Monday 29 June 2009

Some random thoughts on MJ

It’s not just that I’ve found myself unable to join in the apparent mass grief at news of the death of Michael Jackson. It’s also a familiar feeling that, yes, it’s a shame, but like Princess Di and Jade Goody, why is everyone overreacting with such abandon? To try and make sense of this, here are some random thoughts on what I think is going on

ONE: Jackson may have styled himself the ‘King of Pop’ but this is hardly aiming high. It’s like being the king of, I don’t know, biscuits or ice-cream. Pop music isn’t supposed to deep and meaningful – it’s supposed to be throwaway, disposable and fun. That’s the point of it. It’s doesn’t need to have great storytelling or poetry, you just have to be able to dance to it, to have some direct and immediate emotional response to it.

Jackson’s music was particularly disposable: most of the tracks on the Thriller album became singles, three minutes of radio airplay, and worked best with the videos and the man’s greater talent for dance. But take a hard look, for example, at the lyrics for ‘Bad’:

The Word Is Out
You're Doin' Wrong
Gonna Lock You Up
Before Too Long,
Your Lyin' Eyes
Gonna Take You Right
So Listen Up
Don't Make A Fight,
Your Talk Is Cheap
You're Not A Man
You're Throwin' Stones
To Hide Your Hands

You're throwing stones to do what? What does that even mean? Actually, it really doesn’t matter, it’s no more or less meaningful than Blur’s Damon Albarn singing “when I feel heavy metal.” It’s pop music. But to claim that a series of entertaining, joyful songs makes Jackson a ‘music genuis’ is stretching things way too far.

TWO: “But”, as one of my friends on Facebook said, “Michael Jackson provided the soundtrack of my youth.” Personally, I think back on a whole range of different performers and songs that provided the musical background to my teenage years. Nevertheless, I do think this is a powerful reason why so many thirty and forty-somethings in particular have reacted with such mystifying passion at the news of Jackson’s death.

This is an age group, especially the over forties, that in the main has never heard of Bats for Lashes, White Lies, Gaslight Anthem or other ‘young people’s music’. They look back with increasing sadness and longing on their lost youth and have been responsible for the phenomenon that is the ‘Eighties Revival Tour’. If Jackson had died in ten years time, most may have got over the nostalgia and regret of middle age and maybe shown a greater sense of perspective. But right now…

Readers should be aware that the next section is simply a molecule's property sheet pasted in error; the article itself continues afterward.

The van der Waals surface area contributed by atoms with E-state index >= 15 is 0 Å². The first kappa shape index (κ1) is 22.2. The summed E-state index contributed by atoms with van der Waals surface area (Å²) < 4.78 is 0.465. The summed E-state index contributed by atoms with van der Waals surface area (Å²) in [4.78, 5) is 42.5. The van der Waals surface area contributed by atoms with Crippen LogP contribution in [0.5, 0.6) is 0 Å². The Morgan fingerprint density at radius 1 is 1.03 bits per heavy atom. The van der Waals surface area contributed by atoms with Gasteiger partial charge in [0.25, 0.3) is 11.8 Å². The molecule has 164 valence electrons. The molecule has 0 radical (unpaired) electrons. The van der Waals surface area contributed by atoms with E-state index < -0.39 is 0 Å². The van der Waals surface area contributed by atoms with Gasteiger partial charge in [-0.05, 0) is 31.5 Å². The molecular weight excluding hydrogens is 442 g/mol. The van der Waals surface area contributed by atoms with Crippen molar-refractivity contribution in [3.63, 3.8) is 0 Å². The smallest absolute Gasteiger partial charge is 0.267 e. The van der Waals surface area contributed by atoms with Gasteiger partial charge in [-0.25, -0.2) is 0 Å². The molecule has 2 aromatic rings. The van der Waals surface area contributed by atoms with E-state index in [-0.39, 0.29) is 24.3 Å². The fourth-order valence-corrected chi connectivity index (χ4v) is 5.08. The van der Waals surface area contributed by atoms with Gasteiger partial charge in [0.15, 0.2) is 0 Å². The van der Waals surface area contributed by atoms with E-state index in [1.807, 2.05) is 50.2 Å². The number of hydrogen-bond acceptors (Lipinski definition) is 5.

Still, I doubt whether there will be the same fuss if Phil Oakey of the Human League suddenly shuffled off to the great nightclub in the sky, although I bet there will be for Madonna. Which brings me to…

THREE: Jackson’s death has been a gift to the media and explains its role in the furore that has followed, even that of supposedly serious sections like Newsnight, whose coverage was unbelievably excessive.

Jackson’s troubled life, the courtroom dramas, the unstable behaviour and the apparent uncomfortable relationship with his race provides great copy. The US media is gluttonous when it comes to this sort of thing, but in Britain, following week after grinding week of MPs expenses and the media’s inability (owing to reporting restrictions) to do justice to the Iranian elections, journalists suddenly had a story with hours of material that was ideal for print and broadcasting.

Given that Jackson had produced little of musical significance since the early 1990s, his death may have attracted far less coverage, certainly not the endless retrospectives and tributes, had it not been for the prurient interest in his lifestyle.

There are few musicians who can match Jackson for a level of celebrity that is unrelated to their music, the most obvious example being Madonna. Her marriages to Sean Penn and Guy Ritchie, the terrible films, the flirting with Kabbalah and the African adoption scandals, all pretty much eventually guarantee the same excessive treatment, although less so, as we can only hope, if she lives to a ripe old age.

So let’s be honest for a second. Jackson’s death is very sad for his immediate family and friends, but for everyone else, lurid expressions of grief are about as inappropriate as they were for the Princess of Wales.

And neither has Jackson’s passing really caused an explosion within the music world, as one of my friends claimed in an e-mail over the weekend. As explosions go, it’s a mild one, more like a bomb made of jam and feathers.

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